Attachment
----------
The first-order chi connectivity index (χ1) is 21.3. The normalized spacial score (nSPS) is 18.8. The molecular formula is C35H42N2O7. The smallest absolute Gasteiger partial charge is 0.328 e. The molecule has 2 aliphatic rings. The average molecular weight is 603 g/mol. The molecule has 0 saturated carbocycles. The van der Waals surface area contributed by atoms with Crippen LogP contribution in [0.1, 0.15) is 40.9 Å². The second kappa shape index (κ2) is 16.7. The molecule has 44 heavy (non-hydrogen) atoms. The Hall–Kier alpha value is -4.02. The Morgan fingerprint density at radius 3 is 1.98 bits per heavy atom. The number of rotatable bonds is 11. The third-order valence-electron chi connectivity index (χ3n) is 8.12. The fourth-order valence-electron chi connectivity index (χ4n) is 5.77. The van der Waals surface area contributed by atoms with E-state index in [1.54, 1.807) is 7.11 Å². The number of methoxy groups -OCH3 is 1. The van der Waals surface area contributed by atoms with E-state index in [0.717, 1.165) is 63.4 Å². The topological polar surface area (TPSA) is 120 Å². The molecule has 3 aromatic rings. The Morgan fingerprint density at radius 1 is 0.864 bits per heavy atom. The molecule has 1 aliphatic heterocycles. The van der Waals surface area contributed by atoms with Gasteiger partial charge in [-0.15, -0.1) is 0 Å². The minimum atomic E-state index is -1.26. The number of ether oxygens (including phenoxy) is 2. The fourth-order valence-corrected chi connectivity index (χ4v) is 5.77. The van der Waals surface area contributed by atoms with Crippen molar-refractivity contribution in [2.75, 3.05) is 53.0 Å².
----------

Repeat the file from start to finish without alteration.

The first-order chi connectivity index (χ1) is 21.3. The normalized spacial score (nSPS) is 18.8. The molecular formula is C35H42N2O7. The smallest absolute Gasteiger partial charge is 0.328 e. The molecule has 2 aliphatic rings. The average molecular weight is 603 g/mol. The molecule has 0 saturated carbocycles. The van der Waals surface area contributed by atoms with Crippen LogP contribution in [0.1, 0.15) is 40.9 Å². The second kappa shape index (κ2) is 16.7. The molecule has 44 heavy (non-hydrogen) atoms. The Hall–Kier alpha value is -4.02. The Morgan fingerprint density at radius 3 is 1.98 bits per heavy atom. The number of rotatable bonds is 11. The third-order valence-electron chi connectivity index (χ3n) is 8.12. The fourth-order valence-electron chi connectivity index (χ4n) is 5.77. The van der Waals surface area contributed by atoms with E-state index in [1.54, 1.807) is 7.11 Å². The number of methoxy groups -OCH3 is 1. The van der Waals surface area contributed by atoms with E-state index in [0.717, 1.165) is 63.4 Å². The topological polar surface area (TPSA) is 120 Å². The molecule has 3 aromatic rings. The Morgan fingerprint density at radius 1 is 0.864 bits per heavy atom. The molecule has 1 aliphatic heterocycles. The van der Waals surface area contributed by atoms with Gasteiger partial charge in [-0.15, -0.1) is 0 Å². The minimum atomic E-state index is -1.26. The number of ether oxygens (including phenoxy) is 2. The fourth-order valence-corrected chi connectivity index (χ4v) is 5.77. The van der Waals surface area contributed by atoms with Crippen molar-refractivity contribution in [2.75, 3.05) is 53.0 Å².